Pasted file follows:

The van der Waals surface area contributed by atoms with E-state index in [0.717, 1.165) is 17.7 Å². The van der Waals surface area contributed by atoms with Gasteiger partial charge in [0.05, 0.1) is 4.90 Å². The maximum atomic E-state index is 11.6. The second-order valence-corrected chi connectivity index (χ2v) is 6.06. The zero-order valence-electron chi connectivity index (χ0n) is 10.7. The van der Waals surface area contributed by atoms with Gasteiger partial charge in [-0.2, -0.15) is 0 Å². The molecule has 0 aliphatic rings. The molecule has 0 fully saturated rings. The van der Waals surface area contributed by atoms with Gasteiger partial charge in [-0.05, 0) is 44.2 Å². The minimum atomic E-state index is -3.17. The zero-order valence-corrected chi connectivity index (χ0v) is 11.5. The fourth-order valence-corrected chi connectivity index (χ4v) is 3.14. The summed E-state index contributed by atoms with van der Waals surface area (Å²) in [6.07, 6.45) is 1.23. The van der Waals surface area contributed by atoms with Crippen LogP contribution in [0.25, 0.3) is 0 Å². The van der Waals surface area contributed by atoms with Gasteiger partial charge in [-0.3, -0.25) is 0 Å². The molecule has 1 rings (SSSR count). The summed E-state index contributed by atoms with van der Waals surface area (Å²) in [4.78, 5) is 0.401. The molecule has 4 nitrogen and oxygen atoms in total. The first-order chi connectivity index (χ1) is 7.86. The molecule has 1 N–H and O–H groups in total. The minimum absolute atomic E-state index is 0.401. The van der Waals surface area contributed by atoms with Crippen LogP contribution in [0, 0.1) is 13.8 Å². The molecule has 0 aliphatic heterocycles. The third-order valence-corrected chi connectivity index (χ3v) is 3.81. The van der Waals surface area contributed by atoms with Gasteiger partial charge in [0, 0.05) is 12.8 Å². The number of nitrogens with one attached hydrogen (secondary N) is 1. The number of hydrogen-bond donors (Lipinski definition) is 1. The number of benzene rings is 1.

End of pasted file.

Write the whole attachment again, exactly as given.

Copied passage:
The van der Waals surface area contributed by atoms with E-state index in [0.717, 1.165) is 17.7 Å². The van der Waals surface area contributed by atoms with Gasteiger partial charge in [0.05, 0.1) is 4.90 Å². The maximum atomic E-state index is 11.6. The second-order valence-corrected chi connectivity index (χ2v) is 6.06. The zero-order valence-electron chi connectivity index (χ0n) is 10.7. The van der Waals surface area contributed by atoms with Gasteiger partial charge in [-0.2, -0.15) is 0 Å². The molecule has 0 aliphatic rings. The molecule has 0 fully saturated rings. The van der Waals surface area contributed by atoms with Gasteiger partial charge in [-0.05, 0) is 44.2 Å². The minimum atomic E-state index is -3.17. The zero-order valence-corrected chi connectivity index (χ0v) is 11.5. The fourth-order valence-corrected chi connectivity index (χ4v) is 3.14. The summed E-state index contributed by atoms with van der Waals surface area (Å²) in [6.07, 6.45) is 1.23. The van der Waals surface area contributed by atoms with Crippen LogP contribution in [0.25, 0.3) is 0 Å². The van der Waals surface area contributed by atoms with Gasteiger partial charge in [-0.3, -0.25) is 0 Å². The molecule has 1 rings (SSSR count). The summed E-state index contributed by atoms with van der Waals surface area (Å²) in [4.78, 5) is 0.401. The molecule has 4 nitrogen and oxygen atoms in total. The first-order chi connectivity index (χ1) is 7.86. The molecule has 1 N–H and O–H groups in total. The minimum absolute atomic E-state index is 0.401. The van der Waals surface area contributed by atoms with Crippen LogP contribution in [0, 0.1) is 13.8 Å². The molecule has 0 aliphatic heterocycles. The third-order valence-corrected chi connectivity index (χ3v) is 3.81. The van der Waals surface area contributed by atoms with Gasteiger partial charge in [0, 0.05) is 12.8 Å². The number of nitrogens with one attached hydrogen (secondary N) is 1. The number of hydrogen-bond donors (Lipinski definition) is 1. The number of benzene rings is 1.